Selecting The Appropriate Grip Size
There are two common methods used to help identify the ideal grip size for a player. I typically recommend using both to help get the best fit.
First, if you have one handy, grab a ruler or measuring tape. Next, take a look at one of your hands, and you’ll notice you have a bunch of lines and creases running through your palm. In the middle of your palm, you’ll see two pronounced lines, one on top and one on the bottom, running horizontally from one side of your hand to the other.
Grab your ruler or measuring tape and line it up vertically with your middle finger so that the bottom of the ruler (the part hitting your palm) lines up with the bottom horizontal line in your palm – once you have it lined up, measure to the top of your ring finger.
You should find that the measurement falls somewhere between 4 inches and 4 ⅝ inches. Once you have that measurement, you’ll want to head over to your local tennis shop and find a racquet with that measurement. I’d also recommend finding a racquet that is one grip size above and below your measurement (assuming you don’t fall on the highest or lowest grip size) so you can compare a few different sizes to help determine the right fit.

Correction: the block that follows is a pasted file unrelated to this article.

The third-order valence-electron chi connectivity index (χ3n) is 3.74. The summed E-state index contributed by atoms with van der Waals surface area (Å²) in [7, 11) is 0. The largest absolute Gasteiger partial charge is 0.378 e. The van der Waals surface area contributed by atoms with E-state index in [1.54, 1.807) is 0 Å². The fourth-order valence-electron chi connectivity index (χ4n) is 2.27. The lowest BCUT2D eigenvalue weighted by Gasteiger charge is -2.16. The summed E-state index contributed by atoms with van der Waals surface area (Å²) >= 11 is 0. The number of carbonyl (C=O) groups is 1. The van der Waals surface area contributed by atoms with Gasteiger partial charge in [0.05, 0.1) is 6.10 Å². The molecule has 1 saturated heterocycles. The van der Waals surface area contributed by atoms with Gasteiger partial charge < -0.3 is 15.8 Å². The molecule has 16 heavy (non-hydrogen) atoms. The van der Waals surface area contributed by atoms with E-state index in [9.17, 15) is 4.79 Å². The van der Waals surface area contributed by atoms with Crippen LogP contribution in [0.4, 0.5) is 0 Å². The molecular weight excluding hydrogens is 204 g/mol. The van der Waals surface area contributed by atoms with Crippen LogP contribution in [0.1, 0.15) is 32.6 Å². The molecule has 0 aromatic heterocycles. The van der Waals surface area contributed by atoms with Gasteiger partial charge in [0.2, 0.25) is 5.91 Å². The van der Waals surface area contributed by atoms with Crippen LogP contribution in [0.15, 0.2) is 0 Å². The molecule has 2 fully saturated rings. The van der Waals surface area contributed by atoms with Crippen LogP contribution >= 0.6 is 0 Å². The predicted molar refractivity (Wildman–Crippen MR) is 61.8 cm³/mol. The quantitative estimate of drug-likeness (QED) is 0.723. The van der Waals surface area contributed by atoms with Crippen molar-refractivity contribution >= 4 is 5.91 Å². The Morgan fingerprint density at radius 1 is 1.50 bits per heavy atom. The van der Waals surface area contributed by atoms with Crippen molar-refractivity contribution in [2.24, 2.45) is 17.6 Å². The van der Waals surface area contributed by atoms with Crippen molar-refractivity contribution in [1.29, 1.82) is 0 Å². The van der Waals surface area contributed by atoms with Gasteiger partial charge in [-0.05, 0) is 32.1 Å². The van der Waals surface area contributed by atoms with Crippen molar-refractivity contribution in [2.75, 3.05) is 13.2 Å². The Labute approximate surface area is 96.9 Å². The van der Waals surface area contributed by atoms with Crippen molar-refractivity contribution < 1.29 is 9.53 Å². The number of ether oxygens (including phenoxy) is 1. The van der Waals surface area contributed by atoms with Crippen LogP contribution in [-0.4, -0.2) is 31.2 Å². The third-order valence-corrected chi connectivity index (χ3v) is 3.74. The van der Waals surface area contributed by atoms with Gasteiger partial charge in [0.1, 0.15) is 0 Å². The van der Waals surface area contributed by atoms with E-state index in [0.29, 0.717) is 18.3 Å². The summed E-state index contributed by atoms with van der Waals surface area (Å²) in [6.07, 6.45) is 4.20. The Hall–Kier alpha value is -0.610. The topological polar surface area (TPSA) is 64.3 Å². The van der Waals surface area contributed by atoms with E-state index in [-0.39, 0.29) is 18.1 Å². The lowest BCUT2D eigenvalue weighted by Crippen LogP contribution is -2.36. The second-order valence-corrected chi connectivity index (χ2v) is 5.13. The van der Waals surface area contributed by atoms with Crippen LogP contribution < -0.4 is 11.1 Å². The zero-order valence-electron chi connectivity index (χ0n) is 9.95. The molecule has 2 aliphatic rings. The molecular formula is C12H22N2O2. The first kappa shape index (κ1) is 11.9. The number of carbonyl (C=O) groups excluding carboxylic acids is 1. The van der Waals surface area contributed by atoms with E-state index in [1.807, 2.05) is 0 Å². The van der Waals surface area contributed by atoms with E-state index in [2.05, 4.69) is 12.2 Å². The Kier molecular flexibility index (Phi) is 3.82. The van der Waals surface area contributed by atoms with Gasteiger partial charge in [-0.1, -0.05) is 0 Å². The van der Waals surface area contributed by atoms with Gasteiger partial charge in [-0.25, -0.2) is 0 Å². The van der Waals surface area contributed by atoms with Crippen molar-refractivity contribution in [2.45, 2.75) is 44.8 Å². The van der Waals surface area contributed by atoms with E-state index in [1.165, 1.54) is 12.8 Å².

Start with the racquet grip size that is closest to what you measured and hold the racquet handle with a continental grip.
A continental grip is one where you hold the racquet in your hand as if you were going to use it as a hammer. If the racquet is strung, the strings should be perpendicular to the floor.
At this point, you should be able to stick your index finger of the hand not holding the racquet in between the tip of your middle finger and your palm. If it fits, then you’re likely on the mark.
However, it’s not an exact science, so hold the racquet grip size that’s bigger and then the one that’s smaller to get a feel for whether the grip you’ve identified feels right. For many players, you’ll know by holding each racquet. It should feel comfortable yet secure.
Some players may feel like they are in between sizes. If that’s you, go for the smaller size. There are ways to build up a grip to make it feel perfect, including the addition of an inexpensive overgrip. However, apart from swapping out the base grip that came with the racquet, it is more difficult and, in some cases, not possible to drop the size of a grip.
Many players also like to use a new overgrip every few times they play to keep that nice tacky feel in their hands. If that’s you and you’re on the fence about a larger size, definitely go smaller. Overgrips will usually add about 1/16 of an inch to a grip, so if you go a bit smaller, you freely add that overgrip without it starting to feel too bulky.